The weather is delightful. It’s time for a picnic. Here are some hundred-year-old tips for an automobile picnic.
For picnics the beverages and hot dishes may be prepared at home and carried in thermos food jars. The cold dishes may be packed in a small portable refrigerator. The biscuits, sandwiches, cakes, and cookies should be carefully wrapped in wax paper and packed in boxes. Ice creams may be taken in the freezer. Hot sandwiches and bacon may be cooked over the coals or on a portable oil or alcohol stove. In some menus it may be desirable to omit or modify a few of the dishes, if the food is to be carried several miles.
For Luncheon and Supper Guests (1922) by Alice Bradley
14 thoughts on “Automobile Picnics”
I wondered if I could find our family’s picnic basket from the 1950s, and sure enough: here it is. The only difference is that our plates and such were red, yellow, and blue. We had it forever. I should have kept it!
Great way to reminesce!
Growing up in the mountains with plenty of beautiful creeks and streams, we went on many picnics. I don’t think our food was as elaborate.
I’m still pondering the portable refrigerator!
The Hamilton Advertiser from Scotland reported a patent for a portable refrigerator July 18, 1914. The Pedder family of California made a cross country trip to NY City in a Hudson Six and carried a portable refrigerator (El Paso Times, Jan. 18, 1914). Miller Manufacturing Company was the “largest manufacturer in the United States of portable refrigerators (The St. Louis Star and Times, June 30, 1914). Apparently they existed, but I did not find anything to describe what they were!
Thanks for the research! Somewhere there has to be a drawing or photograph, maybe in an old catalogue.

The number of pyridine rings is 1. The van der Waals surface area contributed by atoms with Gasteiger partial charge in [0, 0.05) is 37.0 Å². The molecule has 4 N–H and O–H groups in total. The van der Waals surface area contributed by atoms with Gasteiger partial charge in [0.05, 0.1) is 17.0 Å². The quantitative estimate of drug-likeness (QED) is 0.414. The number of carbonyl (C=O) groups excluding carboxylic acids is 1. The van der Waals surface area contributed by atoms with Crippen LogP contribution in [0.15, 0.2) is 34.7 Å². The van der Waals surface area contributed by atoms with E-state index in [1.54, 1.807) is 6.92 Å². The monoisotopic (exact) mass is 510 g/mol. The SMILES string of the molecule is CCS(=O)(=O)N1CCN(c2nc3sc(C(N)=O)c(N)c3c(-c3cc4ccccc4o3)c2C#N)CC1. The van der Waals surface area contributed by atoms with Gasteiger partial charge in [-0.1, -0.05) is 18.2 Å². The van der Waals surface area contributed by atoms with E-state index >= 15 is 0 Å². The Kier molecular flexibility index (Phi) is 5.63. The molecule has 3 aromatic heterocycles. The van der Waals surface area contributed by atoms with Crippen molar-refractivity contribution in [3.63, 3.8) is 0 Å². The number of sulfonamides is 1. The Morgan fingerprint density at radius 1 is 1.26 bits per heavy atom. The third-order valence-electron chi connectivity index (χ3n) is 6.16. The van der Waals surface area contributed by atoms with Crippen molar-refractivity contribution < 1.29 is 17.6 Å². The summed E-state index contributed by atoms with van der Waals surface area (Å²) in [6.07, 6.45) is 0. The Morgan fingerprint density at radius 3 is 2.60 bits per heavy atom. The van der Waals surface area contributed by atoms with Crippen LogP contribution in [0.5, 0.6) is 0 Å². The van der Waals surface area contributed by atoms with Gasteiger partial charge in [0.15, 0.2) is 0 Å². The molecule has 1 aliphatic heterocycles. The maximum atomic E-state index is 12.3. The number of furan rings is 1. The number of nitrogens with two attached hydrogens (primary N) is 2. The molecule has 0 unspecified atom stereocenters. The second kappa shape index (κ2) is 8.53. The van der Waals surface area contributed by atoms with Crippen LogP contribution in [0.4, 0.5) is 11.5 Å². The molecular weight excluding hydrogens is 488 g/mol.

As I first thought (“Ice chest”), I finally found a news item in 1915 that described a new portable refrigerator “somewhat resembling a suitcase” which held a chamber for cracked ice above the compartment for holding perishables. They also described how to make your own portable refrigerator by placing a smaller pail inside a larger pail, filling the gap with sawdust, and then packing your perishables in ice. But it was likely a new idea in 1914?
And now I know! I think I like calling my ice chest a portable refrigerator!
Delightful! This brings to mind when picnics were frequent and they were enjoyed thoroughly as a time to take a break from the day-to-day. Today most people’s idea of a picnic is pulling through the fast food window on their way to the park.
Cold enough to keep ice cream frozen? That was a really good portable ice chest.
I actually found an item in the newspaper archives that described a portable ice box invented in 1900 that would keep ice cream frozen! I love these items from early years!
The portable refrigerator makes me chuckle – it was just a “cooler” but I think I’ll be referring to our cooler as a portable refrigerator from now on!!
I’m you all explained what a portable refrigerator was because I was picturing that only the well off could go on that kind of picnic. We just put our sandwiches made at home in the picnic basket and there was no ice or little stove, unless it was going to be a cookout.